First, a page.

The mayor indicated that such a 1% tax increase would cost the owner of a $100,000 home in Jefferson County an extra $1.80, with the owner of such a home within the Urban Services District paying an additional $3.10 on top of that.

In addition to making city workers pay more for their health insurance premiums and deductibles, certain non-union city workers will either have their salaries frozen or their expected raises from cost of living adjustments decreased. Those making over $80,000 a year will have a pay freeze, while those making under $60,000 will receive a 2% salary increase and those in between will get a 1% increase. Union employees will not be affected due to the terms of their contracts and their refusal to voluntarily agree to any type of pay freeze.

While public safety agencies will have their budgets cut by a smaller percentage than other agencies, they manage to make up a large majority of the budget together totaled nearly $10 million in cuts.

LMPD was cut by nearly $6 million in the budget and Fischer has already canceled its upcoming class of summer recruits, though the department will only lose 48 positions through attrition instead of the 100 he proposed in February. Those positions will be made up by two future classes of recruits and 17 student resources officers that will be pulled out of Jefferson County Public Schools and reassigned to street patrols.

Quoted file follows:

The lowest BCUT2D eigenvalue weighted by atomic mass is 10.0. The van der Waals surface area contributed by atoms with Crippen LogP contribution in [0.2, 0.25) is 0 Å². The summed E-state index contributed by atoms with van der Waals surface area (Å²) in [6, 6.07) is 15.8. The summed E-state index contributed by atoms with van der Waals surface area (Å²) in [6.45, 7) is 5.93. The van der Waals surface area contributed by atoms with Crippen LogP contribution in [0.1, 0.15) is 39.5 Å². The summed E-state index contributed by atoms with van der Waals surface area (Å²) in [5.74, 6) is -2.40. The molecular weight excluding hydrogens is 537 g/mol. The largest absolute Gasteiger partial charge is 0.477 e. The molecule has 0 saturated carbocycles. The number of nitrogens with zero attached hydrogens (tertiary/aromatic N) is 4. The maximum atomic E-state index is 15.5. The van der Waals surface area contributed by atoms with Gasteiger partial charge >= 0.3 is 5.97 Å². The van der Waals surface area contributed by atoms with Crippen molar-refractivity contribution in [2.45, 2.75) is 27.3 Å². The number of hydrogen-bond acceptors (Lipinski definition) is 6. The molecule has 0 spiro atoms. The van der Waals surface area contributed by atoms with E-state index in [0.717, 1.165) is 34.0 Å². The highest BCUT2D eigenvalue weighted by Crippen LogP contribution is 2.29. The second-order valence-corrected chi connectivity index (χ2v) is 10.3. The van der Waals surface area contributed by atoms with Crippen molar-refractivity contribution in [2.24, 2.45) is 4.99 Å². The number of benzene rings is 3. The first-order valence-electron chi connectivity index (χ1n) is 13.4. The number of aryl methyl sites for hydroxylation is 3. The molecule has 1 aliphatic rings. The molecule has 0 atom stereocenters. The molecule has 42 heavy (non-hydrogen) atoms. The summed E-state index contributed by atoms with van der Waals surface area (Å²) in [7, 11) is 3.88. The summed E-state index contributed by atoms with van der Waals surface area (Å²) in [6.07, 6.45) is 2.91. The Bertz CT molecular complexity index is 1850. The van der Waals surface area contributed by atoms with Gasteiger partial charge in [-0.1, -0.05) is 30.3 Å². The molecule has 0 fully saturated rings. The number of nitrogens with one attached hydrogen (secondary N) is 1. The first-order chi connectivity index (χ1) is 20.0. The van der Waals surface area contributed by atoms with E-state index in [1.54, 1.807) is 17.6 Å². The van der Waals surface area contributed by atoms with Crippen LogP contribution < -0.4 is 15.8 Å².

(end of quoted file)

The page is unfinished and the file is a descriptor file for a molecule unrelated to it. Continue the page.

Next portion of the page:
The budget calls for closing one fire station on Grade Lane instead of the two he originally proposed, cutting the number of positions attrited in half to 15. Instead of attriting 20 additional positions from Metro Corrections — which would likely cause the department’s overtime costs to skyrocket even further — the mayor’s budget proposed to lose only one position.

While Fischer originally proposed turning Youth Detention Services over to the state — which would save $2.4 million and lay off 118 workers — his budget scraps that plan.

The health department was also spared cuts that Fischer originally proposed in February, as only one employee will be laid off instead of 22, and plans to close the city’s STD clinic and immunization program, cut back syringe exchange hours and reduce HIV personnel were abandoned.

One health program administered through the department that will have its $1 million of funding eliminated is the Living Room Project of Centerstone Kentucky, which helps divert people with mental health or substance abuse issues out of jail and hospitals and into treatment and services. While supporting the program, Fischer said that it was not cost-efficient, as the city spends nearly $500 for every unique visitor that the Living Room serves.